Why do I need a crown?
When a tooth has become broken down through decay, trauma or large failed restorations, a crown can be placed to strengthen the underlying tooth. Sometimes after root canal treatment, crowns are used to strengthen the tooth which can become weak.
Crowns can also be used to improve the aesthetics of your smile, but this should not be your first treatment choice as crowning involves removal of tooth substance. You should discuss with your dental practitioner if you are thinking of crowns to improve your smile.
What happens during a crown preparation appointment?
Crowns cover the entire tooth above the gum line and are used to restore teeth that are damaged, discoloured or misshaped. Your dentist will numb the tooth if it is still vital (alive) and then prepare the tooth according to what type of crown is needed.
If the tooth has had root canal treatment a post may be placed in the root canal to support the crown. After preparation your dentist will take an impression that will be sent to the laboratory to make the crown.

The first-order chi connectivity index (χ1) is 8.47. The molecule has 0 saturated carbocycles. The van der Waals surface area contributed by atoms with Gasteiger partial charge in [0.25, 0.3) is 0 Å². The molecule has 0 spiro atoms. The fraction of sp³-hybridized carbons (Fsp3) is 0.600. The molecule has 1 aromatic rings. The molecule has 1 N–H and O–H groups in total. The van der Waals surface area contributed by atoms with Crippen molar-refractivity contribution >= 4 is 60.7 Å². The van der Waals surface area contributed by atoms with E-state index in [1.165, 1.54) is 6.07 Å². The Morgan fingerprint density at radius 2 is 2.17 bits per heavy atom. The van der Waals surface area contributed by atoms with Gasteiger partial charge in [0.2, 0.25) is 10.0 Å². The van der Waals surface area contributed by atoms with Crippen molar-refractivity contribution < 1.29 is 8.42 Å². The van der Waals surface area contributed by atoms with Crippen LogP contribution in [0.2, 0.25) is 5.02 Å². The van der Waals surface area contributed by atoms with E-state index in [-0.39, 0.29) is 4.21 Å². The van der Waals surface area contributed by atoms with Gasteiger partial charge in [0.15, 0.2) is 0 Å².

A temporary crown will be placed until the final crown is ready.
At your following dental appointment your temporary crown will be removed and your new crown will be fitted. Your dentist will ensure your bite is correct and that you are happy with the appearance.
What is a crown?
A crown or cap is a dental restoration which completely covers the tooth above the gumline. Crowns are made of various materials. In the past crowns were usually made of a layer of porcelain over a metal alloy substructure or gold alloys were used.
In more recent times crowns that contain no metal have become more popular due to cosmetic demands. Metal free crowns prevent the dark appearance above the gumline that can happen with old porcelain fused to metal crowns. These metal free crowns are made of zirconia and are very popular in cosmetic dentistry.